eXtensions - Tuesday 30 May 2017
Cassandra: Tuesday Review - The ASEAN Connection and Beyond
By Graham K. Rogers
120-foot glass facade of new Apple Store, Orchard Road, Singapore - Image courtesy of Apple
Before, marketing was run through a number of companies established here; and then there was a gap when Thailand seemed to have fallen off Apple's map even though there is an office here, currently based in Centara Towers. Nicely decked out in minimalist grey, it even smells like an Apple office, although the guardian of the door seems quite wary of westerners she doesn't recognise.
Distribution of Apple products here and the retail sales are run in a different way from other countries and, while Apple controls the pricing of its own products, accessories - availability and pricing - are up to the stores, each of which makes its order through mid-level distributors, who order from Apple. I am not sure how efficient this could ever be. Apple tends to let local outlets do their own thing, with a nudge in the right direction from time to time. They do have presence in other countries in the region, so a telephone query may be answered by someone in Malaysia or the Philippines and a call back may even come from someone in Australia, depending on the problem.
This week, it was reported that it is possible Apple will open an app development center in Jakarta, where there is to be a research and development center set up in conjunction with Foxconn (Christian Zibreg, iDownloadBlog). The new center is perhaps part of Apple's push to sell the iPhone in Indonesia, because the country has rules requiring phones sold in the country to use at least 30 percent locally procured components by 2017 (Christian Zibreg, iDownloadBlog).
As for ApplePay in Thailand, who knows? As with many things here, unless the right person is sufficiently interested and is able to press the right buttons without meeting too much resistance from those who represent opposing interests, maybe ApplePay will come here one day. There are already NFC terminals at some checkouts and automatic payment systems are possible here, it is just that the moment the spectre of the iPhone appears, someone may find a problem: real or imagined.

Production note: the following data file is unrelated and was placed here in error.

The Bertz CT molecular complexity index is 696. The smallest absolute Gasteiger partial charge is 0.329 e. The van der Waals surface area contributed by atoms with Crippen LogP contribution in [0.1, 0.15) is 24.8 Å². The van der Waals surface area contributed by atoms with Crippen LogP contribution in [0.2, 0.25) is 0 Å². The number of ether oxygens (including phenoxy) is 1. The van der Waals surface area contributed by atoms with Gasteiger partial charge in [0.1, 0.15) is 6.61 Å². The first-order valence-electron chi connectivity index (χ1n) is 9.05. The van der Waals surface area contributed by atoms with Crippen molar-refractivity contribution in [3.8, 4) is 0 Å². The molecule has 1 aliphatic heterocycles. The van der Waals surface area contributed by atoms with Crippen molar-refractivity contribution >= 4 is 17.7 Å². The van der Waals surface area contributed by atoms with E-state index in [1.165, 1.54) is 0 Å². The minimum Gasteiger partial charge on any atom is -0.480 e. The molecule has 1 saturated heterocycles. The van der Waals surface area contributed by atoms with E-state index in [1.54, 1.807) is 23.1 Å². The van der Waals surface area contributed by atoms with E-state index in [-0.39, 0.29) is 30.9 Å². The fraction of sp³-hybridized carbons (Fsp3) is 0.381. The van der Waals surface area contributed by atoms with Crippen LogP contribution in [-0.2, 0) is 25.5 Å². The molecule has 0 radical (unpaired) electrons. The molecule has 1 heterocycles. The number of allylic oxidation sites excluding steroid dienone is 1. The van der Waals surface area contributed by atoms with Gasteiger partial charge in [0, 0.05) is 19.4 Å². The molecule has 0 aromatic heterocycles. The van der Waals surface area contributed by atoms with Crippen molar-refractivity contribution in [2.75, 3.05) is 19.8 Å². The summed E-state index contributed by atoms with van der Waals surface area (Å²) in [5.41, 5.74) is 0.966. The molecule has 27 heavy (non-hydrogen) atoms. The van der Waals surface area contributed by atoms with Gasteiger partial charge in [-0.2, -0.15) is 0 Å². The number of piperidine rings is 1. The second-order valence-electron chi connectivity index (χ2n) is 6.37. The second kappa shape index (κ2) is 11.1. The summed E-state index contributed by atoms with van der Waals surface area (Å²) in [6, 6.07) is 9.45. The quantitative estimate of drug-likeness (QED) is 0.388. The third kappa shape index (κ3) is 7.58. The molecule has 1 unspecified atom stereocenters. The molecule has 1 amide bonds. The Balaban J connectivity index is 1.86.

On Twitter today there was a link to an article in the Bangkok Post that claimed, as from 1 January all those wanting a SIM card would need to provide fingerprints. Thais do this as a matter of course as the service provider takes a copy of the national ID card. There is no mention of non-Thais, but the article seems to suggest that not only new SIMs, but those already in use will need the owner to register. That could mean a visit to a carrier's outlet. But again there is no information if those visiting as tourists will also need to provide fingerprints. That will not please some people.
There were some really funny parts, although some of my Thai friends may have missed the plays on words like astrology and asses, or horology and whores. Paul McCartney had a small scene as Sparrow's uncle, with some amusing lines, but he was not as memorable as Keith Richards as Jack Sparrow's father. When talking about the movie with a friend afterwards, I mentioned the appearance of Paul McCartney: blink, blink. The Beatles . . . Who? But then we would never have been able to imagine the iPhone or the Internet, except as a scene in some futuristic movie.
Graham K. Rogers teaches at the Faculty of Engineering, Mahidol University in Thailand. He wrote in the Bangkok Post, Database supplement on IT subjects. For the last seven years of Database he wrote a column on Apple and Macs. After 3 years writing a column in the Life supplement, he is now no longer associated with the Bangkok Post. He can be followed on Twitter (@extensions_th)
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